Eyewitness Queen Victoria Funeral 1901
Queen Alexandrina Victoria was Queen of the United Kingdom of Great Britain and Ireland from June 20, 1837 until her death, January 1, 1901. From May 1, 1876, she used the additional title of Empress of India.
Queen Victoria reigned 63 years and seven months, which is longer than that of any other British monarch and the longest of any female monarch in history. Queen Victoria’s rein is known as the Victorian era. It was a period of industrial, cultural, political, scientific, and military change within the United Kingdom, and was marked by a great expansion of the British Empire.
In 1897, Victoria had written instructions for her funeral, which was to be military as befitting a soldier’s daughter and the head of the army. She was to be dressed in white instead of black.
Queen Victoria She was dressed in a white dress and her wedding veil.
An array of mementos commemorating her extended family, friends and servants were laid in the coffin with her, at her request, by her doctor and dressers. One of Albert’s dressing gowns was placed by her side, with a plaster cast of his hand, while a lock of John Brown’s hair, along with a picture of him, was placed in her left hand concealed from the view of the family by a carefully positioned bunch of flowers. Items of jewelry placed on Victoria included the wedding ring of John Brown’s mother, given to her by Brown in 1883. Her funeral was held on Saturday, 2 February, in St George’s Chapel, Windsor Castle, and after two days of lying-in-state, she was interred beside Prince Albert in Frogmore Mausoleum at Windsor Great Park. As she was laid to rest at the mausoleum, it began to snow.
Queen Victoria in her coronation robes. Painting by Sir George Hayter
The Countess of Denbigh was a witness to the beginning of Queen Victoria’s final journey to her burial at Windsor Castle. in a letter to a friend, she describes the scene as the Queen’s body leaves the Isle of Wight aboard a British Navy ship:
Queen Victoria’s last journey: I went out on the Scot, where both Houses were embarked …The day was one of glorious sunshine, with the smoothest and bluest of seas. After a while a black torpedo destroyer came dashing down the line signaling that the Alberta was leaving Osborne and from every ship, both British and foreign, boomed out the minute guns for close on an hour before the procession reached us.
The sun was now (3pm) beginning to sink, and a wonderful golden pink appeared in the sky and as the smoke slowly rose from the guns it settled in one long festoon behind them, over Haslar, a purple festoon like the purple hangings ordered by the King.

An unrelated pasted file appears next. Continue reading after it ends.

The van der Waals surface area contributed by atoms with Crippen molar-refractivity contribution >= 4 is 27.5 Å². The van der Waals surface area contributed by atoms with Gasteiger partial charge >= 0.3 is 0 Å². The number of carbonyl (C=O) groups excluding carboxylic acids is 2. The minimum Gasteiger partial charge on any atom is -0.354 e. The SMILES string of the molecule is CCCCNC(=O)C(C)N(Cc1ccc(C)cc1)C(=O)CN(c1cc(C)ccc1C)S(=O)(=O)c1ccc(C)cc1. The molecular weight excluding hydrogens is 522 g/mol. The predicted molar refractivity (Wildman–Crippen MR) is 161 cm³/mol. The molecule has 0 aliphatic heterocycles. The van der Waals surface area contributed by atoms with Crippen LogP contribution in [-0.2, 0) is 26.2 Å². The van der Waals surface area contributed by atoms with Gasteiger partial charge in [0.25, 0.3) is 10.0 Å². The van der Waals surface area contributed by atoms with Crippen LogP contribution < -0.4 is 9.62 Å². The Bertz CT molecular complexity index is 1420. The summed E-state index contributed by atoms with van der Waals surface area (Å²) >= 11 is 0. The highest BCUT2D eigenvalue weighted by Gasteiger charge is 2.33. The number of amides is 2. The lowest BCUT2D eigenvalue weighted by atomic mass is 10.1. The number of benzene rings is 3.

Then slowly down the long line of battleships came eight torpedo destroyers, dark gliding forms, and after them the white Alberta looking very small and frail next the towering battleships. We could see the motionless figures standing round the white pall which, with the crown and orb and sceptre, lay upon the coffin. Solemnly and slowly, it glided over the calm blue water, followed by the other three vessels, giving one a strange choke, and a catch in one’s heart as memory flew back to her triumphal passage down her fleet in the last Jubilee review.
As slowly and as silently as it came the cortege passed away into the haze: with the solemn booming of the guns continuing every minute till Portsmouth was reached. A wonderful scene and marvellously impressive, leaving behind it a memory of peace and beauty and sadness which it is impossible to forget.
On February 4, 1901, Queen Victoria’s coffin was drawn from the Albert Memorial Chapel, Windsor, to the Mausoleum, accompanied by the Royal family. Christopher Hibbert quotes the following description from Maurice Brett’s “Journal and Letters of Reginal, Viscount Esher:
Of all the ceremonials, that in the Mausoleum was the simplest and most impressive. The procession from the sovereign’s entrance, the Princess of Wales leading Prince Edward, the other children walking, was very touching and beautiful. At the Mausoleum, the arrangements were left to me. Everyone got into the Chapel and the iron gates were closed…the guardsmen brought in the coffin. The King and the Princes and Princesses standing on the right. The choir on the left…Of all the mourners the Princess of Wales and the young Duke of Coburg displayed the most emotion.
The King came first alone, but instead of simply walking by, he knelt down by the grave. Then the Queen followed, leading the little Prince Edward by the hand. She knelt down, but the little boy was frightened, and the King took him gently and made him kneel beside him, and the three, in perfect silence, were there together – a sight not to be forgotten. Then they passed on, and the Emperor came and knelt likewise, and so in turn all the rest of the Royal Family in a continuous string. Then the Household or at least the few who had been invited to be present. As we left the building the rain or sleet began to fall.
When she succeeded her uncle, William IV, in 1837, the monarchy was probably less popular than at any time since the 17th Century. By the end of the reign, the crown had been raised to new heights of prestige and affection, and the British Empire ruled much of the world.
Queen Victoria’s Funeral was one of the earliest events recorded by British Pathe. After 63 years on the throne, Victoria died at the age of 81 at Osborne House on The Isle of Wight. Her military state funeral was held on Saturday 2 February 1901 in St. George’s Chapel, Windsor Castle. John Humphrys narrates.
Additional Pictures of Queen Victoria is available from Wiki Commons.